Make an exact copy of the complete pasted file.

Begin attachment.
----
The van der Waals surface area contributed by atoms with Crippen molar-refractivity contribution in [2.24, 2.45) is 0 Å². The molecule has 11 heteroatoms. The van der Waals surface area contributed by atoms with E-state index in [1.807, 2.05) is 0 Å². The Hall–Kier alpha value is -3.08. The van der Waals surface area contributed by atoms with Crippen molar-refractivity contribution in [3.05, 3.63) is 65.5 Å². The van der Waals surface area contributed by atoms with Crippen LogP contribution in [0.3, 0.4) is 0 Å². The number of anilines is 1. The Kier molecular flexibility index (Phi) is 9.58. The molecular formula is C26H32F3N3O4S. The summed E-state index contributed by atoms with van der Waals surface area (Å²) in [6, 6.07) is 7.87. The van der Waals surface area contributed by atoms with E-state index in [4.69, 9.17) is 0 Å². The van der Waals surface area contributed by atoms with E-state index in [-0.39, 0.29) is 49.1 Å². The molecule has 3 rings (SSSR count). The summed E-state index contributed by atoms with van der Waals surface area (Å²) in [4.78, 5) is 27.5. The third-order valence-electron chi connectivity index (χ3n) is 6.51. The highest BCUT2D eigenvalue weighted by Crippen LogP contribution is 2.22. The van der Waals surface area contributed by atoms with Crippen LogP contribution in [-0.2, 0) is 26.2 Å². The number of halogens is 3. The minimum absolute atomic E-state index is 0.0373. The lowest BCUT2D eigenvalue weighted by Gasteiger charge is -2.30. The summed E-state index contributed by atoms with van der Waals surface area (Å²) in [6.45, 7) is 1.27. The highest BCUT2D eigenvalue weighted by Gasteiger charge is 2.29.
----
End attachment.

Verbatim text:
The van der Waals surface area contributed by atoms with Crippen molar-refractivity contribution in [2.24, 2.45) is 0 Å². The molecule has 11 heteroatoms. The van der Waals surface area contributed by atoms with E-state index in [1.807, 2.05) is 0 Å². The Hall–Kier alpha value is -3.08. The van der Waals surface area contributed by atoms with Crippen molar-refractivity contribution in [3.05, 3.63) is 65.5 Å². The van der Waals surface area contributed by atoms with Crippen LogP contribution in [0.3, 0.4) is 0 Å². The number of anilines is 1. The Kier molecular flexibility index (Phi) is 9.58. The molecular formula is C26H32F3N3O4S. The summed E-state index contributed by atoms with van der Waals surface area (Å²) in [6, 6.07) is 7.87. The van der Waals surface area contributed by atoms with E-state index in [4.69, 9.17) is 0 Å². The van der Waals surface area contributed by atoms with E-state index in [-0.39, 0.29) is 49.1 Å². The molecule has 3 rings (SSSR count). The summed E-state index contributed by atoms with van der Waals surface area (Å²) in [4.78, 5) is 27.5. The third-order valence-electron chi connectivity index (χ3n) is 6.51. The highest BCUT2D eigenvalue weighted by Crippen LogP contribution is 2.22. The van der Waals surface area contributed by atoms with Crippen LogP contribution in [-0.2, 0) is 26.2 Å². The number of halogens is 3. The minimum absolute atomic E-state index is 0.0373. The lowest BCUT2D eigenvalue weighted by Gasteiger charge is -2.30. The summed E-state index contributed by atoms with van der Waals surface area (Å²) in [6.45, 7) is 1.27. The highest BCUT2D eigenvalue weighted by Gasteiger charge is 2.29.